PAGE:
Want to travel to Japan?
Posted on September 10, 2017
Planning a trip to Japan soon? Here are some basics you need to know.
What time of year to visit?
The best time to visit Japan is when the weather is stable:
- Spring (March to May)
- Autumn (September to November)
Travelling during either winter (December to February) or summer (June
to August) is a mixed bag. Winter weather can be cold, particularly on the Sea of
Japan coasts of Honshū and in Hokkaidō, while the summers are hot and humid. June is also the month of Japan’s brief rainy season, which in some years brings daily downpours and in other years is hardly a rainy season at all.
Things to pack
- Slip-on shoes – you want shoes that are not only comfortable for walking but also easy to slip on and off for the frequent occasions where they must be removed.
- Unholey socks – your socks will be on display a lot of the time.
- Books – English-language and other foreign-language books are expensive in Japan, and they’re not available outside the big cities.
- Medicine – bring any prescription medicine you’ll need from home.
- Gifts – a few postcards or some distinctive trinkets from your home country will make good gifts for those you meet along the way.
- Japan Rail Pass – if you intend to do much train travel at all, you’ll save money with a Japan Rail Pass, which must be purchased outside Japan
Places to sleep
- Capsule Hotels – A night in a capsule hotel will set you back around ¥3000.
Food to try
- Shokudō – You can get a good meal in these Japanese eateries for about ¥700. The tea is free and there’s no tipping.
- Bentō – The ubiquitous Japanese box lunch, or bentō, costs around ¥500 and is both filling and nutritious.
- Rāmen – You can get a steaming bowl of tasty rāmen in Japan for as little as ¥500. Soba and udon noodles are even cheaper – as low as ¥350 per bowl.
Places for shopping
- Hyaku-en Shops – Hyaku-en means ¥100, and like the name implies, everything in these shops costs only ¥100, or slightly less than one US dollar. You’ll be amazed what you can find in these places. Some even sell food.
- Flea Markets – A good new kimono costs an average of ¥200,000 (about US$1700), but you can pick up a fine used kimono at a flea market for ¥1000, or just under US$10. Whether you’re shopping for yourself or for presents for the folks back home, you’ll find some incredible bargains at Japan’s flea markets.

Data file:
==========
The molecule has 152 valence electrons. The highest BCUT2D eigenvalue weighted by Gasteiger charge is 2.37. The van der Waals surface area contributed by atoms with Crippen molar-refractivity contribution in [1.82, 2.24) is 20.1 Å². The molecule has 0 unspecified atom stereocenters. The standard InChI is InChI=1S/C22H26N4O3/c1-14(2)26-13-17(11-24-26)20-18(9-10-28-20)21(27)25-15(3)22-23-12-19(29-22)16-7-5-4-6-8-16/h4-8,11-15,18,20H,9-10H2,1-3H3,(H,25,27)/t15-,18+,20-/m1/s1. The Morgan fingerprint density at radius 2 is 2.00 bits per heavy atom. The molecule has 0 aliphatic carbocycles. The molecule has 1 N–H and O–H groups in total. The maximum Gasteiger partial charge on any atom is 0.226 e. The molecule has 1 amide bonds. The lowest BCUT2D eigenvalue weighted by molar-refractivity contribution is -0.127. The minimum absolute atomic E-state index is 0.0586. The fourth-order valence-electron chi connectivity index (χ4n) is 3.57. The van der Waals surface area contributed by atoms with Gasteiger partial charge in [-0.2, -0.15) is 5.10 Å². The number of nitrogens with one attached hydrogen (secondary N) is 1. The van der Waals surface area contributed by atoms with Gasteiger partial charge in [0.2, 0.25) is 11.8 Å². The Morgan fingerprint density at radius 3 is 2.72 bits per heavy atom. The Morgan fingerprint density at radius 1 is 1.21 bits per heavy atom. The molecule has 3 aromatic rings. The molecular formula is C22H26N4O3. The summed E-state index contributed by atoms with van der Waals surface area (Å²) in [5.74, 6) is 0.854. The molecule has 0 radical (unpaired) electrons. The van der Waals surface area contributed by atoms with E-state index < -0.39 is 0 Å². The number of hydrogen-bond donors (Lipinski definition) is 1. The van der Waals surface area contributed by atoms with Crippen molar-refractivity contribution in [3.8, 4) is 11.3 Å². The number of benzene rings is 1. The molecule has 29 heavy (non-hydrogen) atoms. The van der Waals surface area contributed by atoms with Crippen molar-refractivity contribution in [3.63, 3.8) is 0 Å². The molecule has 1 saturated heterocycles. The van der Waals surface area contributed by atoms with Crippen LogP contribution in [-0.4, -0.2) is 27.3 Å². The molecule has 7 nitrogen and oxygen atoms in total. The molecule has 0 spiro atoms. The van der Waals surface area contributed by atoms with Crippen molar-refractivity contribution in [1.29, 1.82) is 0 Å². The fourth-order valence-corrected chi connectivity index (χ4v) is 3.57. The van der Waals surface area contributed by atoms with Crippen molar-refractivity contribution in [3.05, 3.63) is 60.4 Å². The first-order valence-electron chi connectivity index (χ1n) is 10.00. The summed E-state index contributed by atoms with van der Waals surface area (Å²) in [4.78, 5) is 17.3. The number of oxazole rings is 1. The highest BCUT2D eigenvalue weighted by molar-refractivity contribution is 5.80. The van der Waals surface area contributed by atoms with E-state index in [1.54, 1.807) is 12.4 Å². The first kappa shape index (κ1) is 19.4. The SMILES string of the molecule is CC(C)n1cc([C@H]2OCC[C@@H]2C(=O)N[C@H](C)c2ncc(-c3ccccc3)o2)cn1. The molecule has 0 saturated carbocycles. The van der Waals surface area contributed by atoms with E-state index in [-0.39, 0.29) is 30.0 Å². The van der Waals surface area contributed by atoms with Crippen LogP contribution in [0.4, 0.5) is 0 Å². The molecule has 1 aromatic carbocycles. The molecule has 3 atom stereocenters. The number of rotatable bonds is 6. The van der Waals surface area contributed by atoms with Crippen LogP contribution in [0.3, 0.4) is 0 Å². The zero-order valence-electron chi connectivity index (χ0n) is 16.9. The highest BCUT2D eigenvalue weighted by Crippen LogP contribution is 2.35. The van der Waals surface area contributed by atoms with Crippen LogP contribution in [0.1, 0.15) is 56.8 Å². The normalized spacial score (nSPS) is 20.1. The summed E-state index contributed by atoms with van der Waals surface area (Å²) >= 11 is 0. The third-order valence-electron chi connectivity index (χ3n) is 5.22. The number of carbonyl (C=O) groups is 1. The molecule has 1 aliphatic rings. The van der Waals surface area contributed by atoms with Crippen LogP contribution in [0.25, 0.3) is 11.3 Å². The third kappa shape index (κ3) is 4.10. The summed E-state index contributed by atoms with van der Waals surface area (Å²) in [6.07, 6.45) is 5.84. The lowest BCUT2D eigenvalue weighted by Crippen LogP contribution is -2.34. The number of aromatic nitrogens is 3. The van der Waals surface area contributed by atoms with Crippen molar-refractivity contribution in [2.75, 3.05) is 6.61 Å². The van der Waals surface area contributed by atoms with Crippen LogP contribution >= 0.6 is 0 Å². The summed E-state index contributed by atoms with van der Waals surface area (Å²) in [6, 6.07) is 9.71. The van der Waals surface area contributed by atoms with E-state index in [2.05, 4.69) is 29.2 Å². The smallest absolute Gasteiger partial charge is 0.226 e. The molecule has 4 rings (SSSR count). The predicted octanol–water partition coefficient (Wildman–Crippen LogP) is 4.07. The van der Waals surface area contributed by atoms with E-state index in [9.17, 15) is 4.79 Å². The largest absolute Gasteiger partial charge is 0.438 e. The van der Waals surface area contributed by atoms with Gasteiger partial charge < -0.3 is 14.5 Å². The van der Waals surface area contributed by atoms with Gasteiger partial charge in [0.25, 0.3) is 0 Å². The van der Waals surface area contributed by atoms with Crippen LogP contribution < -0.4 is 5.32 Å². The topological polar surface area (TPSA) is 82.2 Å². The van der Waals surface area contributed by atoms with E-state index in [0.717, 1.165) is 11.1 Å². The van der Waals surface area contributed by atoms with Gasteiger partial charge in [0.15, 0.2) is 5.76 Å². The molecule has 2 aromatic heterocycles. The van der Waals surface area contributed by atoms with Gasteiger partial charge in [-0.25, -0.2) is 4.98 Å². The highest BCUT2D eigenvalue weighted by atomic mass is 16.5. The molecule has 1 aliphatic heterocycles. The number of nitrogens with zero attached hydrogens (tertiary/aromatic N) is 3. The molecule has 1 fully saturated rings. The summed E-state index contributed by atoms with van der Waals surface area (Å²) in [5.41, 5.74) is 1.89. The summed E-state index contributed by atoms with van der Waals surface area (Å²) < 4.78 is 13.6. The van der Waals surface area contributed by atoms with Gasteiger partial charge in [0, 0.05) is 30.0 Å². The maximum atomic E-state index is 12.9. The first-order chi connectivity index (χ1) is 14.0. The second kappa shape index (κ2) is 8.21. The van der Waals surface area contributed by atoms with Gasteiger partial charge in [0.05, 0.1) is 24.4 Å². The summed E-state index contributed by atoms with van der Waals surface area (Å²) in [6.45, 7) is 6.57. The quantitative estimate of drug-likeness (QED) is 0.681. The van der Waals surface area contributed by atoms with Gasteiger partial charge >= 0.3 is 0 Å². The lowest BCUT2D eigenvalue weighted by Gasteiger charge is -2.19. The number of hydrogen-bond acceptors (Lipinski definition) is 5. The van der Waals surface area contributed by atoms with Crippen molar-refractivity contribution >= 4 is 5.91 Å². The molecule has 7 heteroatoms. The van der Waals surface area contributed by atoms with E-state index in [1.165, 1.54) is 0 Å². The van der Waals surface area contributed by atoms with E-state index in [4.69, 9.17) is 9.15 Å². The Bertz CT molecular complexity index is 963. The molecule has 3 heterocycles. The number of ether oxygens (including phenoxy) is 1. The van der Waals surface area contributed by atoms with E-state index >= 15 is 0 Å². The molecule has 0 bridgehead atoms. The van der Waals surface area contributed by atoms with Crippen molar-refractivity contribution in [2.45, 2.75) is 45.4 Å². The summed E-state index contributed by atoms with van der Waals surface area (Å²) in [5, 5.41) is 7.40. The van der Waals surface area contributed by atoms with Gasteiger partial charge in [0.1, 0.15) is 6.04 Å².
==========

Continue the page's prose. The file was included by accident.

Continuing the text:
Areas of Japan
- Tokyo for the modern Japanese experience
- Kyoto for the historical sites
- Nara for wondering deer in the streets
- Takayama – A good side trip en route from Nagoya
- Himeji – a famous castle town
- Shikoku – a seldom-visited island but easily accessible
Heading between Osaka and Tokyo?
If you have a JR Pass, travel is covered between Osaka and Tokyo but you won’t be able to use the Nozomi trains, which are the fastest. You can use other Shinkansen trains instead.
- Don’t take the Nozomi, along the Tokaido/Sanyo Shinkansen because it is not covered by the Japan Rail Pass.
- You can take the Hikari trains along the same line. They stop at a few more stops than Nozomi trains, arrive less frequently and end up being about 20 minutes slower.
- Don’t take the Kodama trains as they are one hour slower.
Going Tokyo to Osaka?
- Get a seat on the right side of the car and you might be lucky enough to get a view of Mt. Fuji on your journey to Osaka.
- Buy a O-Bento lunch at Tokyo station before boarding. There are several vendors selling them close to the Shinkansen gates.
Heading from Osaka to Hiroshima?
Not covered by JR Pass: Mizuho and the Nozomi take just 1 hour and 25 minutes (¥10,400).
Have a JR Pass? Take the Sakura (1 hour and 32 minutes), or the Hikari (2 hours and 13 minutes), which normally costs about ¥5,620 without the JR Pass.
Facts about Japan
- Over 3,000 onsens (natural hot-spring baths)
- World’s busiest station: Tokyo’s Shinjuku Station, with 740,000 passengers passing through per day
- Over 200,000 rāmen restaurants